This refers to the news item “Justice Pathak lauds Tribune’s objectivity” (October 18), reminding the readers of high standards of ethical and social values which the founder of the paper, Sardar Dayal Singh Majithia, had cherished. True and good words have been spoken by the Chairman of The Tribune Trust, the General Manager and the President of the Tribune Employees Union. In spite of the missionary zeal the paper is holding on to the best traditions it has maintained since its inception 122 years ago. The people of the region, particularly Punjab, seem immune to the clarion calls through its writings. There is hardly any impact of such valuable writings on the minds of the people of Punjab.

I candidly hold that there is something wrong somewhere. I have been a regular reader of The Tribune for the last 50 years and have offered comments that rarely got published. Some of the editorials and articles are without solutions to problems confronting the organs of democracy in this country. Suggestions for reforms are wanting.

At the same time I suggest that some ways of boosting the readership by nominal sops should be explored. This will not only increase the readership but also improve the English language, which is fast deteriorating. The General Manager has rightly pointed out in his speech the reduction of revenue on account of advertisements in the print media.

RIKHI DAS THAKUR, Palbhu (Hamirpur)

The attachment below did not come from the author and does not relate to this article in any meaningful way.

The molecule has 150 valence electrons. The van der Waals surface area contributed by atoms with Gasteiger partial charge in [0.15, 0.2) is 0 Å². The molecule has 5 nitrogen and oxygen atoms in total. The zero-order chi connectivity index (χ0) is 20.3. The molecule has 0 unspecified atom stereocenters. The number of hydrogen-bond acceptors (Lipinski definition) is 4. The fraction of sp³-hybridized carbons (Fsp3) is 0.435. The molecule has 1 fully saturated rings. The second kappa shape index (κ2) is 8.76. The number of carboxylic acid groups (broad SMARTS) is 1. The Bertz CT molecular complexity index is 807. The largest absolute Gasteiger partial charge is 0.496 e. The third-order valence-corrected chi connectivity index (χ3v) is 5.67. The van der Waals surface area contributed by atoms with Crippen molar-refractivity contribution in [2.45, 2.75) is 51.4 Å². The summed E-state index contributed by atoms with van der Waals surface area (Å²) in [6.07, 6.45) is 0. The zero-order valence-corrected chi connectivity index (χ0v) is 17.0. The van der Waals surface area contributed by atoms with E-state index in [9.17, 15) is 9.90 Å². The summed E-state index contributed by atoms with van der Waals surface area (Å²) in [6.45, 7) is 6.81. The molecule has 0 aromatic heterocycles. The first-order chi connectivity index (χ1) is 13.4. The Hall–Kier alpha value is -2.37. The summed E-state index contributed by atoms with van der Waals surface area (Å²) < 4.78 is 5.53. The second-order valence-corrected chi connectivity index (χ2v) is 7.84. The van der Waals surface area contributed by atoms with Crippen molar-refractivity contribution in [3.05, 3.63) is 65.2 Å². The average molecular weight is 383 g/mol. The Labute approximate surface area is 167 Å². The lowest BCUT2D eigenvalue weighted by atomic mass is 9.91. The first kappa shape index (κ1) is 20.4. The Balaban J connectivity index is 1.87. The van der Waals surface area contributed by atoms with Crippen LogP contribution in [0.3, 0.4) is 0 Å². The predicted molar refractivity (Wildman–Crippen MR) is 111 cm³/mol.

Taxing the tax-payers

If accepted, the Kelkar Committee’s report on direct taxes is likely to create a topsy-turvy in the manner in which we manage our personal finances. In the name of transparency and simplification of taxes, the tax-payers will be taxed heavily.

Apparently, rationalisation of the income-tax slabs is welcome, but there is a lot between the lines. Divesting the masses of an opportunity to save the tax the legal way will not lead to any increase in the disposable income. Rather, it will lead to a marked reduction in the money in their pockets. Most people have made long-term commitments for saving such as investing in insurance etc. With the sudden scrapping of Section 88, they will be at a major loss as they cannot stop saving nor will they get tax exemption.

Similarly, the proposed withdrawal of the incentive on housing loans will be disastrous for consumers as well as bankers. Probably, housing finance is the only growing area and banks will find no viable and safe lending opportunities. In the scenario of limited finances and lesser off-take of money from banks, demand will not increase and the economy will go even more sluggish, may be doomed.


Tax maze: a way out

The recommendations of the Kelkar Task Force are quite remarkable and show a clear path amidst the maze and haze of the present taxation/exemptions leading virtually to no gain, on loss from the existing position.

However, there is a scope for further simplification to reduce the workload of the over-burdened IT Deptt like (a) the salaried class and pensioners can be exempted from filing returns and taxes deducted by the employers should suffice.

(b) There should be a 1/6 scheme to take one out of the tax net, say on attaining the ripe old age of 70 years, pensioners aged 65 years, widows, handicapped personnel, those having physically/mentally challenged dependents, persons suffering from diseases like cancer etc.

(c) There should be no tax on bank interests, dividends etc — if inescapable, the taxes can be deducted at source only.

There is need to control the parallel black economy by vigilance at the sources where such money is generated. The agricultural income of big farmers needs to be ploughed back into the economy. All perks be quantified and taxed, if within the tax slabs

Last but not the least, since such recommendations may come only after another decade or two — perhaps the slabs may need upward revision at this stage such as — (a) gross income up to, say 1.5 or 2 lakh — nil tax (b) 2 to 5 lakh — 20% (c) beyond 5 lakh — 30%